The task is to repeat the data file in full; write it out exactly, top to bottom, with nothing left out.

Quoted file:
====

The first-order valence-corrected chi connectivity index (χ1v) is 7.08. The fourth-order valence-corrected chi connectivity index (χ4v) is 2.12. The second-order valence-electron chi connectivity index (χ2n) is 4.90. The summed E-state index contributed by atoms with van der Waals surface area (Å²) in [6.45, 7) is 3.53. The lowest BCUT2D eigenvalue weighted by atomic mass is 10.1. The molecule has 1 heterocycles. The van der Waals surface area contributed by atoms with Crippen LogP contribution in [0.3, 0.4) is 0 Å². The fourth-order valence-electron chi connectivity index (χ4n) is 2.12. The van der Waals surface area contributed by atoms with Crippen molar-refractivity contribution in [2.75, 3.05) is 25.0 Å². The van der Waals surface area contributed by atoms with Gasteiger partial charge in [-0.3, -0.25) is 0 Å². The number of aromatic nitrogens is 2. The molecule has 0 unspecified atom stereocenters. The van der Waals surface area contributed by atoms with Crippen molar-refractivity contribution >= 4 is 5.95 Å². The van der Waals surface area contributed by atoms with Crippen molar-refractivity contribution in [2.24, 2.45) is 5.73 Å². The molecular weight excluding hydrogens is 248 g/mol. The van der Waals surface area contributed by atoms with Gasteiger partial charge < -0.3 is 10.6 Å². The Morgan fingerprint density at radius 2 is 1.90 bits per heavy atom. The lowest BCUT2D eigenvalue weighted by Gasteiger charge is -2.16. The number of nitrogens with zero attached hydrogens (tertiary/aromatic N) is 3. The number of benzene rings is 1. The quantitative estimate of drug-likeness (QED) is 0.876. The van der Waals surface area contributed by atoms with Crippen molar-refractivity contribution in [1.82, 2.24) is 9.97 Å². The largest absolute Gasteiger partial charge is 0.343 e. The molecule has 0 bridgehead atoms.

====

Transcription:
The first-order valence-corrected chi connectivity index (χ1v) is 7.08. The fourth-order valence-corrected chi connectivity index (χ4v) is 2.12. The second-order valence-electron chi connectivity index (χ2n) is 4.90. The summed E-state index contributed by atoms with van der Waals surface area (Å²) in [6.45, 7) is 3.53. The lowest BCUT2D eigenvalue weighted by atomic mass is 10.1. The molecule has 1 heterocycles. The van der Waals surface area contributed by atoms with Crippen LogP contribution in [0.3, 0.4) is 0 Å². The fourth-order valence-electron chi connectivity index (χ4n) is 2.12. The van der Waals surface area contributed by atoms with Crippen molar-refractivity contribution in [2.75, 3.05) is 25.0 Å². The van der Waals surface area contributed by atoms with Gasteiger partial charge in [-0.3, -0.25) is 0 Å². The number of aromatic nitrogens is 2. The molecule has 0 unspecified atom stereocenters. The van der Waals surface area contributed by atoms with Crippen molar-refractivity contribution >= 4 is 5.95 Å². The van der Waals surface area contributed by atoms with Crippen molar-refractivity contribution in [2.24, 2.45) is 5.73 Å². The molecular weight excluding hydrogens is 248 g/mol. The van der Waals surface area contributed by atoms with Gasteiger partial charge < -0.3 is 10.6 Å². The Morgan fingerprint density at radius 2 is 1.90 bits per heavy atom. The lowest BCUT2D eigenvalue weighted by Gasteiger charge is -2.16. The number of nitrogens with zero attached hydrogens (tertiary/aromatic N) is 3. The number of benzene rings is 1. The quantitative estimate of drug-likeness (QED) is 0.876. The van der Waals surface area contributed by atoms with Crippen molar-refractivity contribution in [1.82, 2.24) is 9.97 Å². The largest absolute Gasteiger partial charge is 0.343 e. The molecule has 0 bridgehead atoms.